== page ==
and allowance should be made for this in the boot design. Material should be fed to the Fig. greater chain wear and stresses on the buckets. Mild steel case hardened rollers should be used but where these are not required for guiding purposes. Where bucket elevators are an integral part of a production process. DRIVE FEED TENSION FEED TENSION BOOT (a) BOOT (b) a. Versions with both single and double strand chain are commonly used. Spacing of the buckets depends upon the type of bucket and material handled. To aid bucket filling the boot sprocket size should be the same as that of the head sprocket. Certain materials handled by this type of elevator have a tendency to pack hard. 55). Irrespective of size or material handled the boot sprocket teeth should be relieved to reduce material packing between the tooth root and the chain. the selection of the latter type depending on the width of bucket required. it is usual to have interlocks on the conveyor and elevator systems to avoid unrestricted feed to any unit which may for some reason have stopped. clean duty application. (See page 96 Fig. Discharge relies on the velocity to throw the material clear of the preceding bucket. The selection of the correct shape and spacing of the buckets relative to the material handled. and therefore material in the boot should be cleared before adjusting the chains to avoid fouling. but a high wear rate of buckets and chain must then be accepted. High speed with dredge feed and dynamic discharge. Fig. Materials having abrasive characteristics can be dealt with. This will result in increased chain tension. and common practice on say a 20m elevator would be to introduce three equally spaced 2m lengths of guide for each strand of chain. Bucket capacities as stated by manufacturers are normally based on the bucket being full. but each application must be considered individually in relation to achieving an effective discharge. The buckets then collect it by a scooping or dredging motion. Solid bearing pin chain is essential for other than light. Due to the high loadings which can occur during dredging. Material to be moved is fed into the elevator boot by an inclined chute. 27 Y X Y Y X 2 1 3 Fg = Fc RESULTANT FORCE Fg Fc Fr Fc Fg RESULTANT FORCE ß Fr Section 4 X . are important factors in efficient operation. guiding of the chain is necessary to avoid a whipping action which can be promoted by the dredging action.25 to 1. The selection of the head sprocket pitch circle diameter is related to obtaining correct discharge as described later. b. 26 illustrates typical examples. buckets and bucket bolts are sufficiently robust to withstand these loadings. The discharge sequence of a dynamic discharge elevator is shown on Fig. as the buckets operate at a greater radius than the sprocket pitch circle diameter. It is usual to operate elevators of this type at a chain speed of about 1. Fig. Medium speed with dredge feed and dynamic discharge. 27. Feed chute angles vary with the materials handled but are generally arranged at 45° to the horizontal. bucket shape and spacing.5m/sec. fig. otherwise the large variation in polygonal action which occurs with fewer numbers of teeth will cause irregular discharge and impulsive loading.DYNAMIC DISCHARGE This system incorporates a series of buckets attached at intervals to one or two chains as shown. Where abrasive materials are involved boot sprockets should be manufactured from steel. Generally the head sprocket should have a minimum of 12 teeth. the latter being dependent on the peripheral speed of the bucket around the head sprocket. It is not always necessary to provide continuous guide tracks. Chain pitch is normally dictated by bucket proportions and desired spacing. On long centre distance installations. smaller diameter gearing rollers of the same material are preferred. Where the material handled has abrasive characteristics and/or high tooth loadings exist.5 times the bucket projection is satisfactory. Two chain strands are necessary if the bucket width is 400mm or more. particular care is necessary in ensuring that the chain attachments. For extremely high engaging pressure the sprockets should have flame hardened teeth. Integral attachments are not recommended for this type of elevator. 26 This type is particularly useful for handling materials not exceeding 75mm cube. steel sprockets are necessary. but generally 2 to 2. Other important factors influencing discharge are the type of material. 25 DRIVE buckets at or above the horizontal line through the boot sprocket shaft. Normally K2 welded attachments are used.Renold Conveyor Chain Catalogue I 87 Designer Guide BUCKET ELEVATOR . Inclined elevators must have continuous chain guides irrespective of the length of the elevator. This means that lower chain speeds can be used to effect adequate material discharge speeds. Chain adjustment is normally provided by downward movement of the boot shaft. but this capacity should be reduced in practice to about 66% or water level to ensure that the desired throughput is obtained.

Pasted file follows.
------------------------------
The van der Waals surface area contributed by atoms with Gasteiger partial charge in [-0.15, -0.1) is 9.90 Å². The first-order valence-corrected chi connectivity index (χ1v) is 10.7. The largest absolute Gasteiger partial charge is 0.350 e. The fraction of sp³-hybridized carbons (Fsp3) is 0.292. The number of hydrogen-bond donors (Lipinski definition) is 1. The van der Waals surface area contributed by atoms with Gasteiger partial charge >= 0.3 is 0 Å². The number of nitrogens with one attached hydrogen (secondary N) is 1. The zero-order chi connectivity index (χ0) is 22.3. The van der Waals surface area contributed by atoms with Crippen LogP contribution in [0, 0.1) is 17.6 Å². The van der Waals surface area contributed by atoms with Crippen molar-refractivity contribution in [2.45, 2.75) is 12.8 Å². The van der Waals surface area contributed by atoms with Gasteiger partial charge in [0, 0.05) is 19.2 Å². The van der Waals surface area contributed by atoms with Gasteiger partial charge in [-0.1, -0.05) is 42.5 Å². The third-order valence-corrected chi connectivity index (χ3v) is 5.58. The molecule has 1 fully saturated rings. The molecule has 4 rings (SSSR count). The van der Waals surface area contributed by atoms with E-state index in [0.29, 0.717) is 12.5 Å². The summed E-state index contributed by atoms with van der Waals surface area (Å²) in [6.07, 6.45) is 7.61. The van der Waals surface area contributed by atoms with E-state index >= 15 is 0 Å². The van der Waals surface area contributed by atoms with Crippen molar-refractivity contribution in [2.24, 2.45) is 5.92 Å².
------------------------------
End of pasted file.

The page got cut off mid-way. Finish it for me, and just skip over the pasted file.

where the bucket will completely discharge. 9. Fig. . . The formula then is modified to: .(m). 29) At position 2 the gravitational force Fg and centripetal force Fc are in line and for many materials handled it is the design objective to ensure that discharge begins to occur at this point. In that case the gravitational force would not provide sufficient centripetal force to ensure that the material followed the bucket path. 30) Section 4 1 RESULTANT FORCE Fc Fg Fr At position 3.. 5.7 rmg This is the required linear speed for the material at a radius of rm around a sprocket.e. . 4. . = Vm2 rmg The nett effect of the forces at position 1 is that the material is held into the bucket and not allowed to discharge at this point unless the speed of the chain is excessive. . i. 28 Y X At Position 2 (Fig. Gravitational force. Fr. then the material in the bucket will try to continue in a straight line from any position on the sprocket. Fg = mg Centripetal force. When the material leaves the bucket it will have the tendency to travel in a straight line but will be immediately acted upon by gravity. Vm2 = 0. at the top of the elevator. Fc = mvm2 rm The vertical component will be: Vg = Vm cos (90-ß) = Vm Sin ß and the horizontal component will be: Vh = Vm sin (90-ß) = Vm Cos ß Where m = material mass in the bucket. X Fc Fr Fg RESULTANT FORCE 1. 2.7 rmg . It is now possible to calculate the angle ß (see fig. Fig. Centripetal force towards the centre of the wheel which works to ensure the material travels in a circular path. Fc. b. such as coal or rock. . . which presses the material into the bucket. mg cos ß = mVm2 rm 6. It is therefore necessary to calculate the value of cosß for both cases using the respective values for rm and Vm. it is the usual practice to delay discharge until after the top centre position. 27 page 87) which is the angle at which the bucket will discharge. A component force at 90° to a. Fc = mg cos ß. at radius rm rm 3. = radius of material from centre of wheel . At the balance point at top centre mg (Position 2) = mvm2 rm . The material will therefore attempt to move in a path parallel to the tangent to the chain sprocket. chain speed (m/sec). . Vm = 0. (kg) g = gravitation acceleration.88 I Renold Conveyor Chain Catalogue Designer Guide Newton’s first law states that “Every body will continue in its state of rest or uniform motion in a straight line unless compelled to change that state of rest or uniform motion”. 30 Y Also the centripetal component of gravitational force at point of discharge. At any point on the circular path the material is attempting to move in a straight line and the only restraining force is gravity acting vertically downwards. cos ß where ß is the discharge angle. At Position 3 (Fig. To achieve this the speed of rotation should be such that the gravitational force exactly balances the centripetal force required to maintain the material in a circular path. To determine the trajectory of the material it is then necessary to plot the path from this discharge point by resolving the initial velocity into vertical and horizontal components. Fig.81m/sec2. The application of the first law to an elevator discharge means that as an elevator bucket moves around a chain sprocket. At Position 1 (Fig. Centripetal force = mvm2 rm Fg = Fc Given this situation the material is in effect weightless and immediately after the top centre position the material will begin to discharge from the bucket. . If the resolved component of Fc is not sufficient to ensure that the material will continue on a circular path then the material will discharge on a tangential path subject only to the effects of air resistance and gravity. 30 for position 3. and material would flow over the outer lip of the bucket. Vm2 = rmg Vm = rmg For heavy and coarse materials. see fig. For heavier materials such as coal and rock this is usually about 40°. 28) The gravitational force Fg can be split into two components: a. 3 Note! It is usual to calculate the discharge values at both the tip and the back of the bucket. . the gravitation force Fg can be resolved into two components Fr and Fc. 29 Y X 2 Vm = linear velocity.